It turns out, the media ‘accidentally’ pinned the blame for cruel Tory policies on… Jeremy Corbyn. During the general election, outlets like The Guardian developed a bogus narrative that the Labour manifesto would increase inequality. The evidence was a chart produced by the Institute for Fiscal Studies (IFS). In reality, the chart showed how Conservative legislation would be regressive for inequality, as shown by progressive thinktank the Institute for Public Policy Research (IPPR).
Media outlets such as The Guardian and The Independent blamed Labour for a rise in inequality shown in the chart.
In The Independent, John Rentoul claimed the chart showed the “effect of the parties’ manifesto policies on the incomes of the rich and poor”. Leaning on the same data in The Guardian, Andrew Harrop announced the “disconcerting truth” that Labour’s manifesto would raise “living standards for the top half and cut them for the bottom”. Harrop is the general secretary of the right-wing Labour pressure group the Fabian Society.
The media furore did not end there. Top ITV presenter Robert Peston, for example, branded the chart the “most striking” IFS forecast, claiming “even Labour hurts poorest”:
— Robert Peston (@Peston) May 26, 2017
At a first glance, the graph appears to back up the mainstream media pundits. The red line seems to suggest that the poorer you are, the worse off you will be under the Labour manifesto.
But the conclusion that the Labour manifesto would increase inequality is wrong for two major reasons. Firstly, the data on each party includes the Conservative government’s “current plans”, such as the rolling out of Universal Credit (UC). UC is the government’s flagship welfare ‘reform’, which actually represents a huge cut to ordinary people’s support.
The IFS combines incoming legislation from the Conservatives with each party’s manifesto commitments. It does not look at each manifesto commitment in isolation. So, in short, each line in the chart is lumbered with the current plans of the Conservative government.
Even more ridiculous
Secondly, the IFS only analysed 8% of Labour’s spending commitments and 16% of its tax changes because that’s where effective distributional analysis could be carried out. So the conclusions are hardly representative of the Labour manifesto as a whole. Labour policies such as a £10 living wage, scrapping giveaways in inheritance tax and applying VAT to private schools would have a progressive impact. And they are a just a few examples of the many policies omitted from the IFS analysis, as thinktank the IPPR notes.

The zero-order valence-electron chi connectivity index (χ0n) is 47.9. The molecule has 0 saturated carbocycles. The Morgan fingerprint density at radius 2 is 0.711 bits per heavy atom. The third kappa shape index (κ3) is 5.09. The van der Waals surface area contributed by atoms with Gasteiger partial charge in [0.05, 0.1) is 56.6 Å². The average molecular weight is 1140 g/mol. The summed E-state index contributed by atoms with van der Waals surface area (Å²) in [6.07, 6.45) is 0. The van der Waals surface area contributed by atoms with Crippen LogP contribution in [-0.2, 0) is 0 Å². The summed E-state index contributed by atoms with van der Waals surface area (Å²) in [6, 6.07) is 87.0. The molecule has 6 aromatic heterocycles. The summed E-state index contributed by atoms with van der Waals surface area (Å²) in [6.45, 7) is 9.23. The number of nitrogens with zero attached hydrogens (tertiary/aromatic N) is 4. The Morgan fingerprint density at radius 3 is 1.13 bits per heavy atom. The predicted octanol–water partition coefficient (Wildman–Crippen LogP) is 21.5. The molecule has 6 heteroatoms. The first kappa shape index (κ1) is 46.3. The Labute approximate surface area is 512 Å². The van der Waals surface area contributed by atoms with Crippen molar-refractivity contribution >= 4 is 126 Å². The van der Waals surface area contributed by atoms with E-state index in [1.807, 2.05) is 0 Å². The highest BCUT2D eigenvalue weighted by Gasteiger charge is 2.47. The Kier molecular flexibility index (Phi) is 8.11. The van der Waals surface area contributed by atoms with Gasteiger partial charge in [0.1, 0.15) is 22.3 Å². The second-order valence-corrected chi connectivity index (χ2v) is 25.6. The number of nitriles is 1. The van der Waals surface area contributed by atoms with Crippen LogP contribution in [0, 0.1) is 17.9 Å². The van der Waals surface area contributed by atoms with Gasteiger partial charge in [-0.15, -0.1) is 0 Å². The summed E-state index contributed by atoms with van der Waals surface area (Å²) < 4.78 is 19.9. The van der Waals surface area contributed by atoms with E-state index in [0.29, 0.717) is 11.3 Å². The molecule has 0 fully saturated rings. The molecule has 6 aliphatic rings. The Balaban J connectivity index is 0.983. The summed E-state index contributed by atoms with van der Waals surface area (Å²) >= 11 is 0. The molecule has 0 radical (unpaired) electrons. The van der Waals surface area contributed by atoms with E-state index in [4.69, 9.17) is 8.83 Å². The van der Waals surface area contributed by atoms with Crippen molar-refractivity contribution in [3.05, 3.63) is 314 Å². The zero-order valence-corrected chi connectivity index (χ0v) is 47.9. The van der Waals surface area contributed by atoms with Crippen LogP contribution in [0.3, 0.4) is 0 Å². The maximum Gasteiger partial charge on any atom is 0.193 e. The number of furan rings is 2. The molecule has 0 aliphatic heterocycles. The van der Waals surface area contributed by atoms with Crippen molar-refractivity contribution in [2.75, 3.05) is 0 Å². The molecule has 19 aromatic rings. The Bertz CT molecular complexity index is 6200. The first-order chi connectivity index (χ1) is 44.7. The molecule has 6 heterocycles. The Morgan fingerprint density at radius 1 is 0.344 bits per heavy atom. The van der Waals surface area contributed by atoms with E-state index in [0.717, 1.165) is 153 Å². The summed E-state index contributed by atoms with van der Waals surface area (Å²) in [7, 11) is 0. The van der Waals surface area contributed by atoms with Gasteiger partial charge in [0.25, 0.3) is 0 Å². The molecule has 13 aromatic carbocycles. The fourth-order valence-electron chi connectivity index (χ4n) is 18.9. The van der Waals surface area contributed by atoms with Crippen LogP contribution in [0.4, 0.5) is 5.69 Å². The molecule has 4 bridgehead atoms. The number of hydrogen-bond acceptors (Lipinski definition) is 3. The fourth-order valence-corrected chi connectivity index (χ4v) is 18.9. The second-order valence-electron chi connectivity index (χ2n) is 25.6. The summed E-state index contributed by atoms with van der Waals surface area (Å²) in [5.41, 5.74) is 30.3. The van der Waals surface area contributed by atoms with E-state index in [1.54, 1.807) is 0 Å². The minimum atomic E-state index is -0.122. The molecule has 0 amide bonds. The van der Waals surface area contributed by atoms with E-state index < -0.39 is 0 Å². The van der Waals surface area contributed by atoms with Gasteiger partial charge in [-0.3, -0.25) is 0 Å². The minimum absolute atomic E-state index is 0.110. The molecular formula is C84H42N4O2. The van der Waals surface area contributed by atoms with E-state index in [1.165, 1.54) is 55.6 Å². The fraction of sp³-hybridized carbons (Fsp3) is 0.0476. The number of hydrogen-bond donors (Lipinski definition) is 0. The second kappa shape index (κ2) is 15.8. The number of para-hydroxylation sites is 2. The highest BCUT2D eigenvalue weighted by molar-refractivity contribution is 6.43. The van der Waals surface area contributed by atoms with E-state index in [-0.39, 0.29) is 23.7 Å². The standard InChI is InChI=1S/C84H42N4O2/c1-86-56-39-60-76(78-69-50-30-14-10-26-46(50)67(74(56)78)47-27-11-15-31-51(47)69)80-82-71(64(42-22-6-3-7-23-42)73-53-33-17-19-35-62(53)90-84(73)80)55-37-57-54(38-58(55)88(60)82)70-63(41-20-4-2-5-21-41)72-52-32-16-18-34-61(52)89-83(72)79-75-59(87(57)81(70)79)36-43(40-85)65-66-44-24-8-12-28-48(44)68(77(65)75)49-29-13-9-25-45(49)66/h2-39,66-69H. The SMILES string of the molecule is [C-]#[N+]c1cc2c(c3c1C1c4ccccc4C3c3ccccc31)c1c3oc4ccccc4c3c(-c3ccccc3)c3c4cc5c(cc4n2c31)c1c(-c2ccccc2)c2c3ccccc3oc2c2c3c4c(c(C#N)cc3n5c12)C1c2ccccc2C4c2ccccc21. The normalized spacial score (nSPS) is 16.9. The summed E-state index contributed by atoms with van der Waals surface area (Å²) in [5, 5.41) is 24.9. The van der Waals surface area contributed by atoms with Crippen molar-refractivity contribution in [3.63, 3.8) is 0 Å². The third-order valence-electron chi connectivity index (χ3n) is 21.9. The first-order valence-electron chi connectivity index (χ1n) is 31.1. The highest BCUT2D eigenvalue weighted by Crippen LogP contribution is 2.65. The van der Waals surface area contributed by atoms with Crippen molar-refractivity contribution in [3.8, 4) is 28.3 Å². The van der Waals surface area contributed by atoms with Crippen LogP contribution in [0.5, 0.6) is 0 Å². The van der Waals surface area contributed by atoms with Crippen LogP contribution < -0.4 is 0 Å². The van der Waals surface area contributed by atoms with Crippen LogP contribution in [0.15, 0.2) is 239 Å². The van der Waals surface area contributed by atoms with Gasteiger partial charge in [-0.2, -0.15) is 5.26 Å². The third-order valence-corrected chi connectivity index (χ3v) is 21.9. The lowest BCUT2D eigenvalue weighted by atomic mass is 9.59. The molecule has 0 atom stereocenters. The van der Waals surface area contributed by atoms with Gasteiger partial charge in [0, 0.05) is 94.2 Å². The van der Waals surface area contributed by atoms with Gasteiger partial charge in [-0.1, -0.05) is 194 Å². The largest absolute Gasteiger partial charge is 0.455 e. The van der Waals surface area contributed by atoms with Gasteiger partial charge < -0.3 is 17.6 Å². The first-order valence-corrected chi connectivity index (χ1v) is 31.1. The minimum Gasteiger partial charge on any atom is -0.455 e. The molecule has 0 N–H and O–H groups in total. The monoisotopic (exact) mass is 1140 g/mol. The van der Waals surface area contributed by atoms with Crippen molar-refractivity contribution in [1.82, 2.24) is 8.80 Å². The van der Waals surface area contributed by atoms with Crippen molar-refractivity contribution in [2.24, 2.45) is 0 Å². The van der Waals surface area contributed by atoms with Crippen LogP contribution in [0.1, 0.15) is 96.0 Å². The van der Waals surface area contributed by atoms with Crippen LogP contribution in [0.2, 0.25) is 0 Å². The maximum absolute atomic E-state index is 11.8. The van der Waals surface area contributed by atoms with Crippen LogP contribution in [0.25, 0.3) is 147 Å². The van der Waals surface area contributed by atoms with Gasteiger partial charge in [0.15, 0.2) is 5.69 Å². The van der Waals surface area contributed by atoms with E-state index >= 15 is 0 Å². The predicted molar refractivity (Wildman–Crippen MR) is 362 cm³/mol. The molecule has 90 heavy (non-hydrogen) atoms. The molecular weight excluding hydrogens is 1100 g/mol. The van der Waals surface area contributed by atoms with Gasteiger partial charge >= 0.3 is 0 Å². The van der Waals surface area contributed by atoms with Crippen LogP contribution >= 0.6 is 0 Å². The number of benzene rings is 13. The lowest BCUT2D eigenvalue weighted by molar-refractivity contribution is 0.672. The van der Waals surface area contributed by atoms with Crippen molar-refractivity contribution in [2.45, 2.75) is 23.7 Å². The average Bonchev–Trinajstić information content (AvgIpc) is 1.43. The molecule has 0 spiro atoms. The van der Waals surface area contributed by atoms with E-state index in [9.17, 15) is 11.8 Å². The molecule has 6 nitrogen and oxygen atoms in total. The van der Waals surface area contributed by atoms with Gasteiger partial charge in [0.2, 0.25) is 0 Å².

Blaming Corbyn for Tory cruelty
So the red line actually shows the impact of a small section of the Labour manifesto combined with the Conservatives’ ‘current plans’.
This means media pundits are in fact blaming Labour for Conservative policies. Labour pledged to “reform the whole process” of the benefits system [PDF, page 56]. But the red line in the chart includes the Conservatives’ hugely regressive Universal Credit system, for example. So the apparent regressive impact of the Labour manifesto shown in the chart is actually the result of the Conservative government’s plans.
The IPPR does not blame the IFS for the misinterpretation in the media. The IPPR points out that the IFS is “entirely transparent” on the data it used.
Yet Rentoul in The Independent used the chart to brand Corbyn “a right-wing Red Tory who offers no alternative to the government”. The false narrative developed out of the chart is further evidence that even the less right-wing sections of our media will seize anything to damage the Labour leadership.
Extraordinarily, the media managed to blame Corbyn for Tory policies during the general election. Again, due diligence takes a backseat when the media bashes the Corbyn movement.
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Featured image via Chatham House
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